Large demographic pressure is exerting tremendous stress on the coastal environment. The main culprit in the destruction of mangroves is man. To achieve harmful supremacy over nature, human have destroyed this magnificent ecosystem almost irreparably. Land reclamations and industrial effluents are the major causes of mangroves degradation. Systematic dumping of all kinds of waste and debris in the mangrove areas destroys them. Land reclamations and industrial effluents are the major causes of mangroves degradation. This waste/debris creates a barrier preventing the sea water from entering the mangroves and eventually kills the mangroves. In many instances, this is done intentionally to reclaim land for construction activity. There is an urgent need to stop this systematic degradation of mangroves.

Major threats Land reclamations for construction activity, aquaculture, agriculture, tourism Industrial and domestic pollution Port development Dumping of all kinds of waste and debris Deforestation for fuel wood Over harvesting of marine resources

Picture 2004

Slums have taken over the area in 2010 (circled)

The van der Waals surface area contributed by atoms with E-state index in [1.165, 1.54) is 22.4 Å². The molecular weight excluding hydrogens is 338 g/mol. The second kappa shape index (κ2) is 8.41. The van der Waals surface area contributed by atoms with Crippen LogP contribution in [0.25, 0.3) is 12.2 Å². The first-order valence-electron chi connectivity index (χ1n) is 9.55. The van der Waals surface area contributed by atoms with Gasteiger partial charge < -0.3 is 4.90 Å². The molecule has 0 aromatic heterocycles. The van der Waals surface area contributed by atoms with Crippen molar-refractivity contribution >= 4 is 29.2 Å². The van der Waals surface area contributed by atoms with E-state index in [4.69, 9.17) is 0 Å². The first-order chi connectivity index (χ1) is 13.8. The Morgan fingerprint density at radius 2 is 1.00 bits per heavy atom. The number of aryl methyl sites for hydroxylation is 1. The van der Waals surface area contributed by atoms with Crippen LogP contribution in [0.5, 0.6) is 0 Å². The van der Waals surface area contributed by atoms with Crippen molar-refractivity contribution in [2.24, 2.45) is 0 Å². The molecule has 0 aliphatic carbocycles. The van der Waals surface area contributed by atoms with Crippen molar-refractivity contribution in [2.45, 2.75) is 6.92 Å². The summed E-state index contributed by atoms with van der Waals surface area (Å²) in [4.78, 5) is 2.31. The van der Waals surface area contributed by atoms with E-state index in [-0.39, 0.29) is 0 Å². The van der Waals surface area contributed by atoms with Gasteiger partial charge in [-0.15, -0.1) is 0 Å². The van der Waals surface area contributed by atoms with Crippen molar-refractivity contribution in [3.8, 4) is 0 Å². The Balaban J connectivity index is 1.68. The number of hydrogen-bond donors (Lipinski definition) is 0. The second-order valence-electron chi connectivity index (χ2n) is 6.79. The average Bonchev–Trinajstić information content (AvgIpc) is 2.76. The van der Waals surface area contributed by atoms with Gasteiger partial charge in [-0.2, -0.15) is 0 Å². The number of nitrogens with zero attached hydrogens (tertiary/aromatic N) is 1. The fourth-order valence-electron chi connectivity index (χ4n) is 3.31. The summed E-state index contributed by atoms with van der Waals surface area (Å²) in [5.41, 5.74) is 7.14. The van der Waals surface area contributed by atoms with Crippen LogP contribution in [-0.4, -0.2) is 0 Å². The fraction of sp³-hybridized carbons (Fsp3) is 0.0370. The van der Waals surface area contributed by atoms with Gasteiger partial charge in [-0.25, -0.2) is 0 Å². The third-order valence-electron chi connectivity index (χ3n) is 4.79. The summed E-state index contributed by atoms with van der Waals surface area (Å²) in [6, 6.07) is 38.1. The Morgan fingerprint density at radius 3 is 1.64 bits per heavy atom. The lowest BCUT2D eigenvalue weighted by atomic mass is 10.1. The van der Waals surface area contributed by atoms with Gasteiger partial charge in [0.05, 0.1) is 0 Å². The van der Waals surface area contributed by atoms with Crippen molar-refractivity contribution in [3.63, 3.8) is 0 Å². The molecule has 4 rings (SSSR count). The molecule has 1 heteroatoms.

Shanoor Seervai for The Wall Street Journal Mangroves in Mumbai. An aerial view of either side of a creek in Oshiwara, a neighborhood in Mumbai, shows the sharp contrast between protected and destroyed mangroves. On one side, Versovas thick green forests stretch to the sea. On the other is barren Oshiwara, where a ring of mangroves about two meters wide separates a plot of reclaimed land (that was once mangrove forest) from the street. The land was allegedly bought over 15 years ago for a golf course and hotel, but has since been tied up in litigation and remains vacant, according to an Oshiwara resident. The crunch for space has exacerbated the conflict between the environment and urban development. The latter has usually won, but the costs have been disastrous. Monsoon floods in Maharashtra in 2005 killed nearly 1,000 people in Mumbai alone. This was in part because the Mithi Rivers natural drainage system had been repeatedly diverted and blocked, says Mr. Goenka. The rivers floodplains were destroyed to build the Bandra Kurla complex, a cluster of commercial and residential buildings. [They] destroy the mangroves, then allow housing to come up, and then have to build a sea wall to protect the housing, says Mr. Goenka. A proposed international airport in Navi Mumbai, a planned township east of the city, has been delayed because it hasnt received environmental clearance from the government. More than 400 acres of mangroves and 1,000 acres of mudflats would have to be destroyed to build the airport, says Mr. Goenka. Im not in a position to comment on the need for another airport but if some mangroves have to be sacri ficed, it has to be understood in perspective, said N. Vasudevan, chief conservator of forests in Maharashtra.